A senior chemistry major at the College of Saint Benedict and Saint John’s University (CSB/ SJU) in central Minnesota, Claire Buysse is the 2016 recipient of the Priscilla Carney Jones Scholarship. The scholarship is a one‐time award based on both merit and financial need.

     Claire’s love of chemistry and her plans to pursue a doctoral degree in atmospheric chemistry have grown through a series of academic and research experiences. In high school, she took college-level courses from a female teacher, role model, and family friend. In college, she has been inspired by other students with the same sense of determination and ambition in chemistry. At CSB/SJU, she works as a tutor and teaching assistant for the Chemistry Department. She is an active member of the Chem Club and is currently serving as President.

     Research experiences helped Claire discover a passion for the Earth sciences. Along with pursuing research opportunities during the academic year at CSB/SJU, she has participated in the North Dakota State University Research on the Prairies Summer Research Experiences for Undergraduate Program, the Joint Institute for the Study of the Atmosphere and Ocean Summer Research  Internship Program at University of Washington–Seale, and the NASA Student Airborne Research Program. She developed her own research project based on the data collected aboard a NASA DC‐8 research aircraft and will present her research on secondary organic aerosols at the Spring 2017 ACS National Meeting in San Francisco.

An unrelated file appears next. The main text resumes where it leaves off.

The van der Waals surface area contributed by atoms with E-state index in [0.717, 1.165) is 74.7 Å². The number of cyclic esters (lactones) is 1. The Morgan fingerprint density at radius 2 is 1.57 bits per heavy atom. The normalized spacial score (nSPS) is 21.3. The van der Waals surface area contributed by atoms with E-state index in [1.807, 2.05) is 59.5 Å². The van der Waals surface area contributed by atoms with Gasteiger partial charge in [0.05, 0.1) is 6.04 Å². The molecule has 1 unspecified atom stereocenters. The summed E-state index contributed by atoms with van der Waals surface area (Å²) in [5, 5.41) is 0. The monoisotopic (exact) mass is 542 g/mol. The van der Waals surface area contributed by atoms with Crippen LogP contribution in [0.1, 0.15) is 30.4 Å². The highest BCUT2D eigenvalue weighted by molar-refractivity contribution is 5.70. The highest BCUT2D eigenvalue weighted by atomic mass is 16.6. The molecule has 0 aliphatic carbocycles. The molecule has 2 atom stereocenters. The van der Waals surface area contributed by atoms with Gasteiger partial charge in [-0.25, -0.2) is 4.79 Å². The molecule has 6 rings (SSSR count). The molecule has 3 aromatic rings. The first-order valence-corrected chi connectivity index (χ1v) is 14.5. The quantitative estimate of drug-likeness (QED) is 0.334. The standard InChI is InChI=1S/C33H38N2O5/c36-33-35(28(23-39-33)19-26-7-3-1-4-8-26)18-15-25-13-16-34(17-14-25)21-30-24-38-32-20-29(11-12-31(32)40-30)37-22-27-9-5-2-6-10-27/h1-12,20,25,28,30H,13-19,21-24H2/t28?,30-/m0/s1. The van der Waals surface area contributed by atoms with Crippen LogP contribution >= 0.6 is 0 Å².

The Priscilla Carney Jones Scholarship was established by Paul R. Jones, in memory of his wife, to provide scholarships for female undergraduate majors in chemistry or related disciplines who are beginning their junior or  senior years of study. Priscilla Carney Jones wished to have this scholarship established because of the difficulties she faced as a female chemist early in her career.

By Jodi Wesemann


     Dr. Anastassia Alexandrova, is an Associate Professor of Chemistry & Biochemistry at UCLA, where her research focuses on multiscale modeling of materials. She earned her bachelor’s and master’s degrees from Saratov University, conducted predoctoral work at the Russian Academy of Sciences, earned her Ph.D. at Utah State University, and held two postdoctoral positions at Yale University. The second was an American Cancer Society Fellowship.

     Anastassia has been recognized for her research and educational contributions. She has received a NSF CAREER Award, the Glenn T. Seaborg Award and Professor of the Year at UCLA, Alfred P. Sloan Research Fellowship, a DARPA Young Faculty Award, and an ACS YCC Leadership Development Award.